Thus, the economic case for hosting an Olympics must rely on lots and lots of spinoff benefits: construction jobs, tourist spending during the Games, a legacy of lasting infrastructure, improved recognition for the city that could help the city after the Games. But except in a few cases, these benefits turn out to shrink in size the more you look at them.

Sure, tourists come for an Olympics. But other tourists who want to avoid the Olympics--and locals, too--leave town. The number of international visitors to London during the months of those 2012 Summer Olympics was actually lower than the previous year, and Beijing saw a fall in international tourists in 2008 compared to the same months the previous year. Those extra hotel rooms do raise profits of the tourism industry, which is a boost to their shareholders and out-of-town management. Systematic studies show the Games offer a very small boost to the local economy when they are happening, but not a lasting gain. That promise of lasting infrastructure often ends up looking like a white elephant.
Many of the venues from the Athens Games in 2004 have fallen into disrepair. Beijing’s iconic “Bird’s Nest” Stadium has rarely been used since 2008 and has been partially converted into apartments, while the swimming facility next door dubbed the “Water Cube” was repurposed as an indoor water park at a cost exceeding $50 million (Farrar 2010). The Stadium at Queen Elizabeth Olympic Park in London, the site for most of the track and field events as well as the opening and closing ceremonies in 2012, was designed to be converted into a soccer stadium for local club West Ham United in order to avoid the “white elephant” problem. Before the Games, the stadium had an original price tag of £280 million. Cost overruns led to a final construction cost of £429 million, and then the conversion cost to remove the track and prepare the facility to accommodate soccer matches topped £272 million, of which the local club is paying only £15 million ...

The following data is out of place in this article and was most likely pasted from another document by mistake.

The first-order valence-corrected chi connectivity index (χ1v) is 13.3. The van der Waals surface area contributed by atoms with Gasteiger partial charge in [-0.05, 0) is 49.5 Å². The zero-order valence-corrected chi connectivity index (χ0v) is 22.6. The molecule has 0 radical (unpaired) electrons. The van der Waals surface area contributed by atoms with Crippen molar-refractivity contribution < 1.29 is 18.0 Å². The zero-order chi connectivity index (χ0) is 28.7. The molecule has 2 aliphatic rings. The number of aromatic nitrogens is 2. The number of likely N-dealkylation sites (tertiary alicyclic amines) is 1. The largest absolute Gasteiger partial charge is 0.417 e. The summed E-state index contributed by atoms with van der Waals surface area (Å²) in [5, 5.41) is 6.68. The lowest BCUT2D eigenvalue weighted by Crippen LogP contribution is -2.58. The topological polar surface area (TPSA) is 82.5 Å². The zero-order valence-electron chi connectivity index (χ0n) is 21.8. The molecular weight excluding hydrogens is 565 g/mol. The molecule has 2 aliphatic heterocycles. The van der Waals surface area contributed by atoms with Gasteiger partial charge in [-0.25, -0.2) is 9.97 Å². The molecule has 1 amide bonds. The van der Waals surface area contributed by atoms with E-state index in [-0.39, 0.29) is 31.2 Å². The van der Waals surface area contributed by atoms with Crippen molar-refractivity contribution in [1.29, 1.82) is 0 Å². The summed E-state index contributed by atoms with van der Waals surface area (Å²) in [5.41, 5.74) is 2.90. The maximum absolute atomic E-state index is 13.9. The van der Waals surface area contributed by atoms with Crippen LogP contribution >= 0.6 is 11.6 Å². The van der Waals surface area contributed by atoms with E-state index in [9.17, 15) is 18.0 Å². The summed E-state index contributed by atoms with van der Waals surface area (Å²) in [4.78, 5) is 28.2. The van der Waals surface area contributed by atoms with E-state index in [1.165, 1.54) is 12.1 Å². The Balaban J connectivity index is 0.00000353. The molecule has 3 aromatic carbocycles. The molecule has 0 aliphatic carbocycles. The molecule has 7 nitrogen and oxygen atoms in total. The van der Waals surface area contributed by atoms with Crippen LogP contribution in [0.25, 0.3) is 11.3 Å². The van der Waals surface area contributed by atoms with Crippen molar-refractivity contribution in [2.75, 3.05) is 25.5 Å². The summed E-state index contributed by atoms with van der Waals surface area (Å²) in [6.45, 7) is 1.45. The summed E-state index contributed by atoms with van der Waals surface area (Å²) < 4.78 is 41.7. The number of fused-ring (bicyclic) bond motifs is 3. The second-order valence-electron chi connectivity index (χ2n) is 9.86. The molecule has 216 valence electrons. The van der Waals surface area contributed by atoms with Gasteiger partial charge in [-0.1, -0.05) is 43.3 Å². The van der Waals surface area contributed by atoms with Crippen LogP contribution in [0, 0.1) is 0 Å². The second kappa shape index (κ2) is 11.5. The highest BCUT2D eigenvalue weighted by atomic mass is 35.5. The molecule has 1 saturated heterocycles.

The idea that an Olympics will raise the long-term visibility of a city works now and then: arguably it worked for the 2002 Winter Games in Salt Lake City and for the Summer Games in Barcelona in 1992. But more often, the city is either already just about as well-known as it is likely to be (London, Beijing, Rio) or it is small or remote enough that it doesn't benefit from greater long-term visibility (Lillehammer, Calgary).

The International Olympic Committee has professed to be concerned about the rising costs of the Games. I'm skeptical about the depth of this concern. But if the concern is real, then the IOC will look at future bids differently. For example, it will encourage cities with lots of existing facilities that could be used for the Games, and discourage the building of fancy, costly new structures or hosting spectacularly expensive opening and closing ceremonies. The IOC might choose a limited number of cities and rotate the Games between them, or have the Games happen in the same city twice in succession. It's a crazy idea, I know, but maybe the focus could shift back from promotionalism to the actual athletes and events.